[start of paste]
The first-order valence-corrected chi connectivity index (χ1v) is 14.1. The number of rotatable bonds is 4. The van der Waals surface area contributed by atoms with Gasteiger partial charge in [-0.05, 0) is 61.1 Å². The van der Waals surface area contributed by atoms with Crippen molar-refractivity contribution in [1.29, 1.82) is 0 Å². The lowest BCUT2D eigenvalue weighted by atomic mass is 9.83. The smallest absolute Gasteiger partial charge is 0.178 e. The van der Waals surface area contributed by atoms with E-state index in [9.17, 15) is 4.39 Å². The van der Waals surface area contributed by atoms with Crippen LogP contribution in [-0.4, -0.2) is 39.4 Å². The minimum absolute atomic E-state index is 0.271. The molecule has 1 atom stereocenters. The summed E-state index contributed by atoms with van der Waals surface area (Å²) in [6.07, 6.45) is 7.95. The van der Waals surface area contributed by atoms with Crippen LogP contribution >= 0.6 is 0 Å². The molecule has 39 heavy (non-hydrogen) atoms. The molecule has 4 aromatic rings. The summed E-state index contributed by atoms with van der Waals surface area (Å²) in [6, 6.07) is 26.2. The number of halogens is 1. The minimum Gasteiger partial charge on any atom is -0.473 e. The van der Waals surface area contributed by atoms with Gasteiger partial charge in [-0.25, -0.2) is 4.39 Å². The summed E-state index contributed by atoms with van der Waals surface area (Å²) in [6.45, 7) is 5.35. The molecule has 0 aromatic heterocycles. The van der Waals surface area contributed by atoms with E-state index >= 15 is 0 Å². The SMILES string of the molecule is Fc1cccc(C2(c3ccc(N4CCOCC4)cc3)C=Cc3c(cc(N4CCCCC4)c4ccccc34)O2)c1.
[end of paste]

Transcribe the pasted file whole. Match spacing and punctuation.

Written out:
The first-order valence-corrected chi connectivity index (χ1v) is 14.1. The number of rotatable bonds is 4. The van der Waals surface area contributed by atoms with Gasteiger partial charge in [-0.05, 0) is 61.1 Å². The van der Waals surface area contributed by atoms with Crippen molar-refractivity contribution in [1.29, 1.82) is 0 Å². The lowest BCUT2D eigenvalue weighted by atomic mass is 9.83. The smallest absolute Gasteiger partial charge is 0.178 e. The van der Waals surface area contributed by atoms with E-state index in [9.17, 15) is 4.39 Å². The van der Waals surface area contributed by atoms with Crippen LogP contribution in [-0.4, -0.2) is 39.4 Å². The minimum absolute atomic E-state index is 0.271. The molecule has 1 atom stereocenters. The summed E-state index contributed by atoms with van der Waals surface area (Å²) in [6.07, 6.45) is 7.95. The van der Waals surface area contributed by atoms with Crippen LogP contribution >= 0.6 is 0 Å². The molecule has 39 heavy (non-hydrogen) atoms. The molecule has 4 aromatic rings. The summed E-state index contributed by atoms with van der Waals surface area (Å²) in [6, 6.07) is 26.2. The number of halogens is 1. The minimum Gasteiger partial charge on any atom is -0.473 e. The van der Waals surface area contributed by atoms with Gasteiger partial charge in [-0.25, -0.2) is 4.39 Å². The summed E-state index contributed by atoms with van der Waals surface area (Å²) in [6.45, 7) is 5.35. The molecule has 0 aromatic heterocycles. The van der Waals surface area contributed by atoms with E-state index >= 15 is 0 Å². The SMILES string of the molecule is Fc1cccc(C2(c3ccc(N4CCOCC4)cc3)C=Cc3c(cc(N4CCCCC4)c4ccccc34)O2)c1.